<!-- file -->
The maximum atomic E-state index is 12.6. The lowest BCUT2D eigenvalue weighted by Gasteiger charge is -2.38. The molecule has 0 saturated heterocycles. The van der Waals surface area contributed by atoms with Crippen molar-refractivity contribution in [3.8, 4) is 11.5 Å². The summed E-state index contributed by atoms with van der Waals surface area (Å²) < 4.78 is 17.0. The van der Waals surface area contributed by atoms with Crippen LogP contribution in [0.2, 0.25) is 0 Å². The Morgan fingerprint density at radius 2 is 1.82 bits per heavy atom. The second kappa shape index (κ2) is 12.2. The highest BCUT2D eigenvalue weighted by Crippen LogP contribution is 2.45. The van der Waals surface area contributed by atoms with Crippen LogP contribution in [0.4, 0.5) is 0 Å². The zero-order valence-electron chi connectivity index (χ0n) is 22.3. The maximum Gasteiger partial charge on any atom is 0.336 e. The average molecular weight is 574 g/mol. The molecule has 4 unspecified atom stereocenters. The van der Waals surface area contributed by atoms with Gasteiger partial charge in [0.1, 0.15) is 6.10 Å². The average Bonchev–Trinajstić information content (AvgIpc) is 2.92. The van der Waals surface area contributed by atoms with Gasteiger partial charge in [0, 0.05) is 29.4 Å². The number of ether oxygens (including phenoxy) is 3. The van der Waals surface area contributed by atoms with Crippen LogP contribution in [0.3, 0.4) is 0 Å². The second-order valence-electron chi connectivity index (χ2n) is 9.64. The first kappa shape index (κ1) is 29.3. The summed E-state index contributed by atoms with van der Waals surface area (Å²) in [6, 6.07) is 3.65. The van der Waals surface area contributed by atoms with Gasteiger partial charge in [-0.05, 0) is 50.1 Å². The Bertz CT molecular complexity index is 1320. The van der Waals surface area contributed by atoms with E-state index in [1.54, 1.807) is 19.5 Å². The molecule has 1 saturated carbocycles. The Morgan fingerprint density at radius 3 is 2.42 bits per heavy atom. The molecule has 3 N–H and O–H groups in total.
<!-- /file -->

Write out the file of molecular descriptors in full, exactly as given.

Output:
The maximum atomic E-state index is 12.6. The lowest BCUT2D eigenvalue weighted by Gasteiger charge is -2.38. The molecule has 0 saturated heterocycles. The van der Waals surface area contributed by atoms with Crippen molar-refractivity contribution in [3.8, 4) is 11.5 Å². The summed E-state index contributed by atoms with van der Waals surface area (Å²) < 4.78 is 17.0. The van der Waals surface area contributed by atoms with Crippen LogP contribution in [0.2, 0.25) is 0 Å². The Morgan fingerprint density at radius 2 is 1.82 bits per heavy atom. The second kappa shape index (κ2) is 12.2. The highest BCUT2D eigenvalue weighted by Crippen LogP contribution is 2.45. The van der Waals surface area contributed by atoms with Crippen LogP contribution in [0.4, 0.5) is 0 Å². The zero-order valence-electron chi connectivity index (χ0n) is 22.3. The maximum Gasteiger partial charge on any atom is 0.336 e. The average molecular weight is 574 g/mol. The molecule has 4 unspecified atom stereocenters. The van der Waals surface area contributed by atoms with Gasteiger partial charge in [0.1, 0.15) is 6.10 Å². The average Bonchev–Trinajstić information content (AvgIpc) is 2.92. The van der Waals surface area contributed by atoms with Gasteiger partial charge in [0, 0.05) is 29.4 Å². The number of ether oxygens (including phenoxy) is 3. The van der Waals surface area contributed by atoms with Crippen LogP contribution in [0.3, 0.4) is 0 Å². The second-order valence-electron chi connectivity index (χ2n) is 9.64. The first kappa shape index (κ1) is 29.3. The summed E-state index contributed by atoms with van der Waals surface area (Å²) in [6, 6.07) is 3.65. The van der Waals surface area contributed by atoms with Gasteiger partial charge in [-0.05, 0) is 50.1 Å². The Bertz CT molecular complexity index is 1320. The van der Waals surface area contributed by atoms with E-state index in [1.54, 1.807) is 19.5 Å². The molecule has 1 saturated carbocycles. The Morgan fingerprint density at radius 3 is 2.42 bits per heavy atom. The molecule has 3 N–H and O–H groups in total.